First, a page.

Friday, January 19, 2018

Fibromyalgia: Overview and Symptoms?

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Category: Fibromyalgia

Fibromyalgia is a baffling illness. No one is sure what causes it. Some doctors even question whether it’s real. But fibromyalgia is distressingly real to the estimated 4 million Americans who suffer it.

Overwhelmingly, this condition affects adult women. Frederick Wolfe, M.D., and colleagues at the University of Kansas School of Medicine in Wichita, surveyed 3,000 residents of that city, and discovered that 3.4 percent of the women had fibromyalgia, while the condition affected only 0.5 percent of the men. Contrary to the conventional wisdom that fibromyalgia is a young women’s ailment, Dr. Wolfe’s group also found that fibromyalgia becomes more common with age. Women from 50 to 80 are at greatest risk. Other risk factors include divorce and having a high school education, but no college.

Doctors first identified fibromyalgia in 1843, and thought it involved muscle inflammation, hence it’s original name, fibrositis—”itis” for inflammation. But over time, doctors realized that there’s no inflammation, just pain, and they changed the name to fibromyalgia—”my” means muscles, “algia” pain.

According to the American College of Rheumatology, fibromyalgia involves at least three months of widespread flu-like muscle and body aches with pain affecting at least 11 of 18 specific points around your body, plus sleep problems, and often fatigue, chronic headaches, numbing or tingling sensations, irritable bowel syndrome, mental fuzziness, and symptom changes in response to activity, stress, or changing weather. Fibromyalgia is often debilitating, but rarely disabling. Most employed people who have it continue to work full-time.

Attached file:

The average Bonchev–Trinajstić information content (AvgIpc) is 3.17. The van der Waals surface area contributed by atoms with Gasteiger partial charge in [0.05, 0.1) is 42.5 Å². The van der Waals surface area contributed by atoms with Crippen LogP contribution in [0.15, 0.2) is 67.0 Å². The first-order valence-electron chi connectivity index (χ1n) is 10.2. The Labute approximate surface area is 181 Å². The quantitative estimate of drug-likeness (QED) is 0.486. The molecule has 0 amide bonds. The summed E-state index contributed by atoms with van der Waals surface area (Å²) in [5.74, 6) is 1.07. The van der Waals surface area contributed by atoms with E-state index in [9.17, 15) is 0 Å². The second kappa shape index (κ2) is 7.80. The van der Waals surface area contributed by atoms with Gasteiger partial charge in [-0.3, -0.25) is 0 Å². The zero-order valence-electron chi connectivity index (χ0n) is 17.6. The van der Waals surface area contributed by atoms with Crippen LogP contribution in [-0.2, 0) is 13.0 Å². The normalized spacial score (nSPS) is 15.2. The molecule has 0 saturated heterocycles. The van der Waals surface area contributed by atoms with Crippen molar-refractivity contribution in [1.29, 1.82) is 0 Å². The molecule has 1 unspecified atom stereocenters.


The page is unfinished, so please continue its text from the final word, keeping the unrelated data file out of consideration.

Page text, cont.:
Rheumatologist Stuart Silverman, M.D., medical director of the Fibromyalgia Rehabilitation Program at Cedars Sinai Medical Center in Los Angeles, speculates that the condition develops in response to some stress—an injury, infection, or possibly some environmental chemical exposure—that somehow alters your brain chemistry in ways that amplify your perception of pain, and disrupt your muscle metabolism and ability to enjoy restful sleep.

Some experts believe that fibromyalgia, chronic fatigue syndrome (CFS), and multiple chemical sensitivities are closely related. In one study of 30 people with each of these conditions, researchers at Harborview Medical Center in Seattle, found that all three caused “remarkably similar symptoms.” Some experts even speculate that fibromyalgia and chronic fatigue are the same illness with different symptoms predominating—pain in fibromyalgia, fatigue in CFS.

While fibromyalgia is chronic and painful, it is not life-threatening, and usually does not get worse over time.

Because of the dozens of possible symptom permutations, fibromyalgia can be mistaken for an enormous number of more serious diseases, including: systemic lupus erythematosus (SLE), osteo- or rheumatoid arthritis, and underactive thyroid gland (hypothyroidism), among others. It’s important to get professionally diagnosed. Your family doctor may be able to do it, or you might need to consult a rheumatologist.

The key to curing fibromyalgia is to re-normalize your brain chemistry. Drugs can help, Dr. Silverman says, but for permanent relief, he recommends a combination of four approaches: good nutrition, regular exercise, stress management, and sleep retraining to increase the restfulness of your sleep.

Fibromyalgia remains mysterious. But at the Cedars Sinai program, most people reduce their symptom scores by about half in six weeks, and those who continue to follow the program’s recommendations improve an average of another 30 percent by three months later.


4 Responses to “Fibromyalgia: Overview and Symptoms?”
  1. Lynn says:

    I have been diagnoised with Fibromyalgia over 15 years ago, nothing seems to help for me…..the drugs that are prescribed don’t help and cause me to either sleep for days and tired more than normal or cause me to have lack of concentration levels…..I live in constant pain and my life is full of struggle…..I am a single mother of two, work full time and attending college….but my body is getting weaker and in more pain as each day passes….is there anything that I can do to help eliviate the pain or am I to have a future of helplessesness in store for me….I also live in Iowa, where the weather changes frequetnly and does get cold…..I have also been diagnoised with Rhuemetoid arthritis, and close to having carpotunnel in my wrists…is there a miracle out there or am I to start looking for disability options….Lynn

  2. J C Pease says:

    I want to know how closely arthritis is connected to Fibromyalgia? Of seven vertebrae in my neck, I have been diagnosed with Arthritis in five of them. Any comments?

  3. Raimee says:

    Thanks for the information!

  4. C.MAMTHA. says: